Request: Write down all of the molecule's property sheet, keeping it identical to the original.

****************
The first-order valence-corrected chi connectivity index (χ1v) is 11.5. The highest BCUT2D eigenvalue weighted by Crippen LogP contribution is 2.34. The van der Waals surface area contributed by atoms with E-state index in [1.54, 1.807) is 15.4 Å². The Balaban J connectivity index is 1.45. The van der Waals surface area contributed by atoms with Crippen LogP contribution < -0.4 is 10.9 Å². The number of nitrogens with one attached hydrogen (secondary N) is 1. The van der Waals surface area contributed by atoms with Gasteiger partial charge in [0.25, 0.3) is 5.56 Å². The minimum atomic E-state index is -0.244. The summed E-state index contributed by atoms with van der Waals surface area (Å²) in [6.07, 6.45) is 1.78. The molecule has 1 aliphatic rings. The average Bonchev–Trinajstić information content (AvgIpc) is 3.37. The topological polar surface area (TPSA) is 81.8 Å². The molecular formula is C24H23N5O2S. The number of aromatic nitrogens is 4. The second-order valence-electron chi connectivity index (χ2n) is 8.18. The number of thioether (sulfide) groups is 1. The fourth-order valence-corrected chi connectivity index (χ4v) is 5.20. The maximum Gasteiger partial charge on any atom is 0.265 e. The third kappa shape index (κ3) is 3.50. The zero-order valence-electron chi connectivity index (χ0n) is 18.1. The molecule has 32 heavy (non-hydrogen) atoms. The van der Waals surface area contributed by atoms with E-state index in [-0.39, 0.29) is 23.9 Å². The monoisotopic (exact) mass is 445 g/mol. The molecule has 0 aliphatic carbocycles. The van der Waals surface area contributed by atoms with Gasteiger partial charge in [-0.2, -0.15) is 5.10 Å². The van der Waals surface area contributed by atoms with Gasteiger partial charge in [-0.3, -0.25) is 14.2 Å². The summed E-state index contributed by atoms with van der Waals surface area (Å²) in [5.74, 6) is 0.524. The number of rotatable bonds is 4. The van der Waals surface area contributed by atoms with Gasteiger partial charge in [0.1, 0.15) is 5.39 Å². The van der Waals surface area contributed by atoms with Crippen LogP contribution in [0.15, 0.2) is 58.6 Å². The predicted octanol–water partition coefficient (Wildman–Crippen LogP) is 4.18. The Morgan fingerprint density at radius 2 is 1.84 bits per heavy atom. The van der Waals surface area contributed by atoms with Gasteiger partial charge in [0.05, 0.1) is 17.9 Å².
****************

The first-order valence-corrected chi connectivity index (χ1v) is 11.5. The highest BCUT2D eigenvalue weighted by Crippen LogP contribution is 2.34. The van der Waals surface area contributed by atoms with E-state index in [1.54, 1.807) is 15.4 Å². The Balaban J connectivity index is 1.45. The van der Waals surface area contributed by atoms with Crippen LogP contribution < -0.4 is 10.9 Å². The number of nitrogens with one attached hydrogen (secondary N) is 1. The van der Waals surface area contributed by atoms with Gasteiger partial charge in [0.25, 0.3) is 5.56 Å². The minimum atomic E-state index is -0.244. The summed E-state index contributed by atoms with van der Waals surface area (Å²) in [6.07, 6.45) is 1.78. The molecule has 1 aliphatic rings. The average Bonchev–Trinajstić information content (AvgIpc) is 3.37. The topological polar surface area (TPSA) is 81.8 Å². The molecular formula is C24H23N5O2S. The number of aromatic nitrogens is 4. The second-order valence-electron chi connectivity index (χ2n) is 8.18. The number of thioether (sulfide) groups is 1. The fourth-order valence-corrected chi connectivity index (χ4v) is 5.20. The maximum Gasteiger partial charge on any atom is 0.265 e. The third kappa shape index (κ3) is 3.50. The zero-order valence-electron chi connectivity index (χ0n) is 18.1. The molecule has 32 heavy (non-hydrogen) atoms. The van der Waals surface area contributed by atoms with E-state index in [-0.39, 0.29) is 23.9 Å². The monoisotopic (exact) mass is 445 g/mol. The molecule has 0 aliphatic carbocycles. The van der Waals surface area contributed by atoms with Gasteiger partial charge in [-0.2, -0.15) is 5.10 Å². The van der Waals surface area contributed by atoms with Gasteiger partial charge in [-0.3, -0.25) is 14.2 Å². The summed E-state index contributed by atoms with van der Waals surface area (Å²) in [5.74, 6) is 0.524. The number of rotatable bonds is 4. The van der Waals surface area contributed by atoms with Gasteiger partial charge in [0.1, 0.15) is 5.39 Å². The van der Waals surface area contributed by atoms with Crippen LogP contribution in [0.15, 0.2) is 58.6 Å². The predicted octanol–water partition coefficient (Wildman–Crippen LogP) is 4.18. The Morgan fingerprint density at radius 2 is 1.84 bits per heavy atom. The van der Waals surface area contributed by atoms with Gasteiger partial charge in [0.05, 0.1) is 17.9 Å².